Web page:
Rank #11: People Aren’t Dumb. The World Is Hard. (Ep. 340 Rebroadcast)
You wouldn’t think you could win a Nobel Prize for showing that humans tend to make irrational decisions. But that’s what Richard Thaler has done. The founder of behavioral economics describes his unlikely route to success; his reputation for being lazy; and his efforts to fix the world — one nudge at a time.
Rank #12: 358. Yes, the Open Office Is Terrible — But It Doesn’t Have to Be
It began as a post-war dream for a more collaborative and egalitarian workplace. It has evolved into a nightmare of noise and discomfort. Can the open office be saved, or should we all just be working from home?
Rank #13: 354. How to Be Creative
There are thousands of books on the subject, but what do we actually know about creativity? In this new series, we talk to the researchers who study it as well as artists, inventors, and pathbreakers who live it every day: Ai Weiwei, James Dyson, Elvis Costello, Jennifer Egan, Rosanne Cash, Wynton Marsalis, Maira Kalman, and more. (Ep. 1 of the “How to Be Creative” series.)
Rank #14: 366. This Economist Predicted the Last Crisis. What’s the Next One?
In 2005, Raghuram Rajan said the financial system was at risk “of a catastrophic meltdown.” After stints at the I.M.F. and India’s central bank, he sees another potential crisis — and he offers a solution. Is it stronger governments? Freer markets? Rajan’s answer: neither.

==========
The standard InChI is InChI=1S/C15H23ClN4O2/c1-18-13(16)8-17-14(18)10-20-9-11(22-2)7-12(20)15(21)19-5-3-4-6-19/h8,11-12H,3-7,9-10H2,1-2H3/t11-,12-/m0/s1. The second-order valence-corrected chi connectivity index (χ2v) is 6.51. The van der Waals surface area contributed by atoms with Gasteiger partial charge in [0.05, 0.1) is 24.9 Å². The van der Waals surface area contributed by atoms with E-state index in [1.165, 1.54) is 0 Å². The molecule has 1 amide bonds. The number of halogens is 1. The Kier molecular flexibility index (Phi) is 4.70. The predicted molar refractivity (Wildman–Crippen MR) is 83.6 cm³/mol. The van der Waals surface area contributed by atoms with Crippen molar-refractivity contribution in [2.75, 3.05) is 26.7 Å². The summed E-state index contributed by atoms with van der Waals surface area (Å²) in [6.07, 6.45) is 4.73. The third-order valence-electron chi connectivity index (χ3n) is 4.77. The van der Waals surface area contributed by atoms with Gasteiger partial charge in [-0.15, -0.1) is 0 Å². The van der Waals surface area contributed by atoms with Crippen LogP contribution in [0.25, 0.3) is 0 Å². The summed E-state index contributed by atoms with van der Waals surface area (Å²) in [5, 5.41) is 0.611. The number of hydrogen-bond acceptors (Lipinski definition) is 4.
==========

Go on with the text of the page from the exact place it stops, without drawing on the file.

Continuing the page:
Rank #15: How to Win Games and Beat People (Ep. 247 Rebroadcast)
Games are as old as civilization itself, and some people think they have huge social value regardless of whether you win or lose. Tom Whipple is not one of those people. That’s why he consulted an army of preposterously overqualified experts to find the secret to winning any game.
Rank #16: 373. Why Rent Control Doesn’t Work
As cities become ever-more expensive, politicians and housing advocates keep calling for rent control. Economists think that’s a terrible idea. They say it helps a small (albeit noisy) group of renters, but keeps overall rents artificially high by disincentivizing new construction. So what happens next?
Rank #17: 367. The Future of Meat
Global demand for beef, chicken, and pork continues to rise. So do concerns about environmental and other costs. Will reconciling these two forces be possible — or, even better, Impossible™?
Rank #18: 353. How to Optimize Your Apology
You said, “I’m sorry,” but somehow you haven’t been forgiven. Why? Because you’re doing it wrong! A report from the front lines of apology science.
Rank #19: 357. Can an Industrial Giant Become a Tech Darling?
The Ford Motor Company is ditching its legacy sedans, doubling down on trucks, and trying to steer its stock price out of a long skid. But C.E.O. Jim Hackett has even bigger plans: to turn a century-old automaker into the nucleus of a “transportation operating system.” Is Hackett just whistling past the graveyard, or does he see what others can’t?
Rank #20: 351. Here’s Why You’re Not an Elite Athlete
There are a lot of factors that go into greatness, many of which are not obvious. A variety of Olympic and professional athletes tell us how they made it and what they sacrificed to get there. And if you can identify the sport most likely to get a kid into a top college — well then, touché! (Ep. 3 of “The Hidden Side of Sports” series.)